Melissa Todd on Life Behind Bards

Life Behind Bards is a collection conceived and driven by working class people, rather than by some box-ticking twerp at the Arts Council. They’re an actual community, a disparate group who met at slams, inspire and identify with one another, and the majority of them live in Southend, a place very near my hometown, a forgotten windswept day-tripper destination, with its not quite London, rusty, flaking, end of the pier feel: I love it. This collection is suffused with a rich sense of the town, a proud local identity and heritage. It belongs to this time, this area, this set of cultural and economic conditions, rather than timeless concerns or psychological states: how sad I am that girl still hasn’t noticed me,  how nice that cat looks by that flower. These are poems about zero hours contracts and Snapchat, Brighthouse and store detectives, KFC,  student debt, food banks and anti-depressants, and in Sadie Davidson’s words, the ever present smell of weed. These poems make immense demands of their audience, and that’s no criticism, nor indeed suggestive of any fault within the writing or the performances, all of which are flawless. They require an empathetic listener to work. If you’re not getting them, the fault is in you. Try harder. Listen harder. Imagine harder.


Of course there is no single working class culture, no common theme to working class life, unless its hybridity. It’s a merging of a million different histories and customs under a sea of economic and social pressures, which drive a desire to live in the moment, to make the most of it; or else, escape it, with drink or drugs or fights or sex, then go on to attempt escape from the fallout these escapes create.

Every creative involved in this project has identified an issue with their ability to access poetry, whether that’s feeling self-conscious and outnumbered at poetry events, or not possessing ready familiarity with terms like spondee or enjambment.  Not that they need to, with talents of this magnitude.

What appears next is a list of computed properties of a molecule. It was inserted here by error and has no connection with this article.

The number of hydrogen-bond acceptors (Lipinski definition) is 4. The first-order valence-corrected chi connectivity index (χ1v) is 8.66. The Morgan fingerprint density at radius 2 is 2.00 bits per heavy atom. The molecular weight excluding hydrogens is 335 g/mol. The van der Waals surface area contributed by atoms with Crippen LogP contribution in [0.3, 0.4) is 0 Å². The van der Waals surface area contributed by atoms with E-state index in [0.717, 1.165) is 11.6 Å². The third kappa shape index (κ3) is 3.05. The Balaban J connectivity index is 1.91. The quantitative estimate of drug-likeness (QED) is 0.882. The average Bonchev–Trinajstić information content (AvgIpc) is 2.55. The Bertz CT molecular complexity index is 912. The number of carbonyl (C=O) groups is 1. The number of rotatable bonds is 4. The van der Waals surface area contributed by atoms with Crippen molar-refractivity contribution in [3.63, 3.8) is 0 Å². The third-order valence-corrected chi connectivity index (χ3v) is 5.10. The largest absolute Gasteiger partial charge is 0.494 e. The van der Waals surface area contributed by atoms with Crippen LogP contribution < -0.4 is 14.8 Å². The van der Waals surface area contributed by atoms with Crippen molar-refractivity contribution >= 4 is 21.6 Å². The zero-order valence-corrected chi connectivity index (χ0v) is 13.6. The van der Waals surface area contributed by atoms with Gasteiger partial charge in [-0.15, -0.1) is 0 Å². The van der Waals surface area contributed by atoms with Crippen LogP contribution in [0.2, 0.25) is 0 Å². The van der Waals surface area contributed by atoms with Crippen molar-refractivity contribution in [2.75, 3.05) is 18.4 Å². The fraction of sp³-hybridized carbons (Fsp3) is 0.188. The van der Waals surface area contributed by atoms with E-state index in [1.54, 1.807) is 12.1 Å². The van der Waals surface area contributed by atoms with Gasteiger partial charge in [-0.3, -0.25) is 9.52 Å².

For this collection is jaw-droppingly good. I put it on to make dinner and found forty minutes later I’d done nothing but stand in the middle of the kitchen, straining to catch and relish each machine-gunned syllable, gasping at their eloquence and energy. It presents a dingy kaleidoscope of images that somehow make up a solid block of radiant colour, a feral scream that yanks your ears and threatens violence if you turn to hide from its onslaught.
It opens, colours nailed proud to the Essex mast,


We done change ourselves to make ourselves better placed on sales shelves in a veiled attempt to save ourselves from the sale of self…


Each word clipped and tense with fury, embodying the influence of rap on these poets, the internal rhymes, the puns that are not quite jokes. There’s no free verse here. The rhythms and rhyme schemes are complex, and offer up subject matter that’s earnest and bruising. Throughout this collection there’s a good line in male tenderness, still tough and macho, but ready to concede; it possesses the young male swagger of rap, but there’s no arrogance, only fierce, resolute pride. It captures the dichotomy of lower working class life, tender and tough, confrontational and compassionate, and all united by a modern malaise – a sense they can’t belong, aren’t included, aren’t expected to succeed.